Schoolwide candy hunt teaches students about statistics

Seniors+Cameron+Osbourne+and+Arunima+Deogade+measure+Ms.+Elders+hand+in+the+search+for+a+candy+prize.++The+competition+is+part+of+Mr.+Bastons+statistics+class.

Photo by Christian Holt

Seniors Cameron Osbourne and Arunima Deogade measure Ms. Elder’s hand in the search for a candy prize. The competition is part of Mr. Baston’s statistics’ class.

Sydney Chin, Editor-in-chief

On the hunt for a candy reward, Mr. Baston’s AP Statistics students took their data collection outside the classroom in a schoolwide investigation to obtain a deeper understanding of how statistical models can be used to predict things in our everyday lives, and maybe even catch a thief.

Known for his hands-on and engaging approach to statistics, Baston has invented several ways to teach his students about the tangible, real-world applications of the subject. 

For example, earlier in the year, students competed in an annual competition named the “Z-games.” In the activity, students participated in a variety of mini-games like water bottle flips and mini basketball to gather data and learn how to use Z-scores to compare data measured on different scales.

However, Baston takes things a step further with a game unofficially dubbed “The Candy Thief Project.” Occurring since the second year Baston started teaching AP Statistics, students are given a list of teachers’ heights and room numbers along with a single handprint to be used to estimate and then identify a specific teacher.

Part of the fun for students is the in-class explanation of the game in which Baston mysteriously places three boxes in the front of the room supposedly filled with candy, only to then be dramatically ripped off the board in the surprise that another teacher had actually stolen the candy. 

“I think I get a little more theatrical each year,” admitted Baston. “I changed it up a little in the presentation of it this year, but the basic structure was not changed.”

As for his inspiration, Baston emphasized the importance of engagement for both students and teachers.

“We’re our own little islands,” expressed Baston. “I don’t really get to see much of the other teachers outside of building seven, even outside this hallway, so I thought it would be fun to get as many teachers involved as possible.”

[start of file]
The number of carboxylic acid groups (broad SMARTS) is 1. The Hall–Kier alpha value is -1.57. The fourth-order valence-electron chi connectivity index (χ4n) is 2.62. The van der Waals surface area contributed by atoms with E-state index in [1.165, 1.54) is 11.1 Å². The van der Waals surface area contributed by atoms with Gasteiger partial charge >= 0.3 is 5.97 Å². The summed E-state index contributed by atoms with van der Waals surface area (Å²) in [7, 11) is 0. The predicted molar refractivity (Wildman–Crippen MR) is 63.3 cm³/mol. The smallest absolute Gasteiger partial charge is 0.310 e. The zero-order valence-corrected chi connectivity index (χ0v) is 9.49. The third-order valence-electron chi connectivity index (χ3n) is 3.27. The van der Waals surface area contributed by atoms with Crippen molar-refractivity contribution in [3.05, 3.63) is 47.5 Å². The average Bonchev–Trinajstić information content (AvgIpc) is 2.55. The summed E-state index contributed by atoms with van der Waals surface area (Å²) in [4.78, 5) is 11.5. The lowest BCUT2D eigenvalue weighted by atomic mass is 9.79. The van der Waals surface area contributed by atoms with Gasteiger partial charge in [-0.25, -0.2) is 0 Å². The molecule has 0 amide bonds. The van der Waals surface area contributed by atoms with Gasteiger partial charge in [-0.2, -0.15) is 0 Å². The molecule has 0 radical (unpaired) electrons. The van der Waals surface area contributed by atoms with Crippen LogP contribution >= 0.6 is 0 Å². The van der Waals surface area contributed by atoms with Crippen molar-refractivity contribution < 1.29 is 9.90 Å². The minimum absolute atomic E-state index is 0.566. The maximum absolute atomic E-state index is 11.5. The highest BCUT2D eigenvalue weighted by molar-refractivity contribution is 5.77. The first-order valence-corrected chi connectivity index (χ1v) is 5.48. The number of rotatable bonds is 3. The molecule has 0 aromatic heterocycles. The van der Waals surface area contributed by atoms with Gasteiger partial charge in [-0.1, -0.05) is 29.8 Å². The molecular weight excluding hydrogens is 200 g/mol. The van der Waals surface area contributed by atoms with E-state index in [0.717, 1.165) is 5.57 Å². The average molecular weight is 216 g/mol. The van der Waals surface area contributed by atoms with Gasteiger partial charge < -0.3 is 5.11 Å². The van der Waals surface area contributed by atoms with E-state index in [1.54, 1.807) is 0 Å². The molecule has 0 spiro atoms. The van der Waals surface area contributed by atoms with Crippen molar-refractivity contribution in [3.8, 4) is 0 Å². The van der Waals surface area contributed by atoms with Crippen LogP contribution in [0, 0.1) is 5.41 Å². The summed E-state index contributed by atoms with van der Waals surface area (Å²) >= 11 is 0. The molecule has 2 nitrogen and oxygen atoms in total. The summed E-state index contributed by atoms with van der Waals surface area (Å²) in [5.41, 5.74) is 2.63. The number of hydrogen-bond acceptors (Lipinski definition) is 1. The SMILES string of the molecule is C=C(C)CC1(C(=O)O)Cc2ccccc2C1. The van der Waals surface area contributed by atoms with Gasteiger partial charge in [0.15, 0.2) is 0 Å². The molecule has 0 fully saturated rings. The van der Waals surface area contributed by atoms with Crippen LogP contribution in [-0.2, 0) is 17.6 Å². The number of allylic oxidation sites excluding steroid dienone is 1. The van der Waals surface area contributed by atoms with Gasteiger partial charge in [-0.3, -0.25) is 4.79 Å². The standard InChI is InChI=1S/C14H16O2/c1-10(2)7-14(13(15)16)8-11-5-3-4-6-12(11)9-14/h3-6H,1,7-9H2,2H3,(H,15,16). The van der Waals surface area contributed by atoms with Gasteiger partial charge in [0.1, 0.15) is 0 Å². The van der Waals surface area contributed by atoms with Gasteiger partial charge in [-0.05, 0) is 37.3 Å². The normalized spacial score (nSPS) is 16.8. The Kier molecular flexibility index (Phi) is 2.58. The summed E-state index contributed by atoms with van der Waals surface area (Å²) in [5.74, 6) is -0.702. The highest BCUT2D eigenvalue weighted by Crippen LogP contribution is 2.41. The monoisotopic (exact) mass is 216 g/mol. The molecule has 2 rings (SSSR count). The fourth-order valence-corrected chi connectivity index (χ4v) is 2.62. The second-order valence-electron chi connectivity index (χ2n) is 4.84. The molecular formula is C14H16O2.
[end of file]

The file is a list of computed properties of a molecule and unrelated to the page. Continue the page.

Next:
Every year, an email is sent out to all faculty with the details of the game and all are welcome to join. This year, thirty teachers volunteered to be potential suspects for the game ranging from Ms. Marshall in 2-123 to Ms. Bubello in 7-210.

“Anytime you send out an email, there’s always some faculty member that’s chiming in to try and help you out,” noted Baston. “There’s a very collaborative spirit at this school.”

Out of this list of subjects, three thieves were chosen based on how unique their heights were. There was one culprit for each of the three statistics classes to make sure students didn’t give each other hints. 

“I made a list of the thieves and their heights and I did a one-variable analysis,” explained Baston. “I made a bar plot of that and the thieves that had the most unique heights. There’s a bunch of teachers that have the same height, so I made it so that there was the most difference between the thieves, just to maximize the chances of picking the right one.”

To win the game, students had to not only measure the length of the culprit’s hand but also their other classmates’ hand lengths and heights. This data was then used to create a linear regression model used to identify the thief based on the model’s predicted height. Students must also be able to calculate the relationship’s correlation coefficient, residual plot, and standard deviation of the residuals to get more clues to the actual thief. 

From the activity, Baston hopes students will gain a deeper understanding of the applications of linear regression models and how they work in real life. From setting the prices of products to determining the culprit of a crime, these models are constantly used to estimate outcomes. 

However, just as effective as these models are, they aren’t always perfect. 

“This activity was like the ultimate treasure hunt,” said senior Jeffrey Riche, a candy winner in period 4. “We learned that not everything is going to be on par with your estimate no matter how accurate your data is. For instance, with our class, the hand sizes we were looking for were 63′ and 70′, however the hand size of the thief was 62′. Not all data is going to be accurate.”

“That’s another very valuable lesson that I wish more people in the world understood,” added Baston. “Just because a model said something is so, does not mean that it will be so. It’s not perfect, but it’s useful.”

By the end of the week, the game was concluded and students were able to find out who the culprit was for their class if they hadn’t calculated it already. The thieves were assigned as followed: Ms. DeCosmo for period 1, Ms. Lezark for period 4, and Mr. Blaszczyk for period 6.

Several students were able, or close to able, to mathematically predict the thief from their data analysis. Period 1’s model ended up predicting that Ms. DeCosmo was the thief within an inch.

“I liked that the assignment combined our lesson with an interactive, enjoyable game,” said senior Afreen Mashadi, who was the second person to obtain the candy reward in period 1. “I was able to predict the correct height, but it took me a couple of tries to find the correct teacher since some of the teachers had similar heights.

In the future, Baston’s statistics classes will continue to prepare for the AP exam and participate in hands-on activities. Whether students are measuring the lengths of their hands or seeing how many water bottles they can flip in a minute, they can count on obtaining a new perspective of statistics and, of course, win some candy.